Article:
The digital discourse does not simply describe the chaotic nature of the digital economy but also insists on the inevitability and benevolence of chaos. It suggests that since chaos is part and parcel of the network economy, it would be worthless and even dangerous to react to it defensively and try to counter this economic reality with a political and social action. In this context, Kelly invokes the anti‐Luddite maxim that perceives any opposition to technologically induced change as a reactionary and futile struggle waged by shortsighted people (p. 59).

And of course the shortsightedness of the Luddites would be the basis of intelligence if the Luddites were to connect to the network.

Fisher notes that Kelly contrasts the industrial economy with the network economy by describing both as natural objects, the character of both understood as independent of political and social action. He notes that the industrial economy as understood in the digital discourse of Wired magazine ignores “the fact that the stability and predictability of industrial economy was … precisely a product of the political and social barriers put forth by governments on markets” (p. 62), something which John Gray (1998) has argued at length from his very different perspective.

Responding to Kelly's remark “the prime goal of the new economy is to undo – company by company, industry by industry – the industrial economy” (quoted by Fisher on p. 62) Fisher remarks:

It is precisely the undoing of the political constraints put on markets and the layer of social arrangements that were constructed throughout the twentieth century in order to insulate individuals from an unforgiving, unpredictable, and irrational market (in the broader sense of substantive rationality) that the digital discourse is calling for and legitimates through a naturalization and technologization of flux and chaos. What the digital discourse constructs is a structure of the network market as a chaotic but self‐regulating mechanism, the operation of which is best achieved by leaving it to its own devices and in no way regulating it politically (pp. 62‐63).

Fisher follows this with a discussion of these issues in liberal and neoliberal theory, particularly in the work of Hayek. In contrast to both classical liberalism, in which “individual liberty in the marketplace is seen as a natural, unconditional right … a normative legitimation for the free market” (p. 66), and neoliberal theory, where individual liberty is seen “as a prerequisite for the successful operation of the market... a scientific legitimation for the free market” (p. 66), the digital discourse “transforms the argument for individual liberty into a technologistic legitimation” (p. 67):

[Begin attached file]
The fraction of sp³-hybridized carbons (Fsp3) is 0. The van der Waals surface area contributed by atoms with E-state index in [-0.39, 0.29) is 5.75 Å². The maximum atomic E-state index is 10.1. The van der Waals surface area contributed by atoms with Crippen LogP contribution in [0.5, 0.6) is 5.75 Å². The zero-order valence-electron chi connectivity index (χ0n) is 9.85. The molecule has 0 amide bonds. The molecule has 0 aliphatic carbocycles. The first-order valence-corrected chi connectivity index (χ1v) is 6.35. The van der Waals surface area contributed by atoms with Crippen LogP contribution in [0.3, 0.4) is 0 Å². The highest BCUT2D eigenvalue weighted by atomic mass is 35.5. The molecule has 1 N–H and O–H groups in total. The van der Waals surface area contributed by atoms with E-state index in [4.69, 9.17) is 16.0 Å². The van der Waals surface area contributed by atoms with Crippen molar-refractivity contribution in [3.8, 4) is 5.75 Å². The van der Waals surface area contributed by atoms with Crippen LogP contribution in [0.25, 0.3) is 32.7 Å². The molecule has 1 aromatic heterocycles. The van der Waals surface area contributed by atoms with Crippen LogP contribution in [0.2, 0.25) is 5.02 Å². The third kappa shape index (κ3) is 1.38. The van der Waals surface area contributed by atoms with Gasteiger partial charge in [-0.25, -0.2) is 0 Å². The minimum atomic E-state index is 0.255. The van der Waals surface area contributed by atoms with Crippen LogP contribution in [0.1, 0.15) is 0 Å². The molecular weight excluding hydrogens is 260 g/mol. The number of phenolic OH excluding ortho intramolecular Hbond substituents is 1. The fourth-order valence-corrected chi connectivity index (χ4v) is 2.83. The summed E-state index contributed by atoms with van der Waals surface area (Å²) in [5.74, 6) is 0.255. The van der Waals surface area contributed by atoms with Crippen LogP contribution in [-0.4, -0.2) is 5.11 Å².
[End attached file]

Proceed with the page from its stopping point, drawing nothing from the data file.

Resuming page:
To the extent that individuals are reconceived as nodes within a technological network, and to the extent that these nodes must be atomized, flexible, and adaptable to network fluctuations, individuals must be free in order for spontaneous order to occur. Hence, the argument for the liberty of individuals in the context of free markets is asserted thrice: first, on normative grounds, second, as a scientific discovery, and, finally, as a technological necessity (p. 67).

In this view of economy and society, “economic rationality is redefined as emanating solely from the operation of networks” (p. 75), and “political issues are treated as technical issues” (p. 77). The analysis here follows and updates that of Habermas from the late 1960s.

After the discussion of the nature of markets as described by advocates of the network economy, Fisher devotes a chapter to the nature of work as these same advocates understand it. He analyzes the “worker” as that character appears in Douglas Coupland's story “Microserfs” (Coupland, 1994), pointing out one of the more important issues that narrative touches upon but avoids reflecting upon: “the unproblematic blurring of the dichotomy between workers and employers” (p. 95). This blurring of the boundaries at Microsoft Corporation Fisher compares to slavery and serfdom – a comparison forced upon readers by the very title of Coupland's story – and “its blurring – indeed, annihilation – of the distinction between work and leisure, between private and public life” (p. 95). This is then contrasted with the self‐image of the members of the digerati and “technology as an axis of professional identity” (p. 97).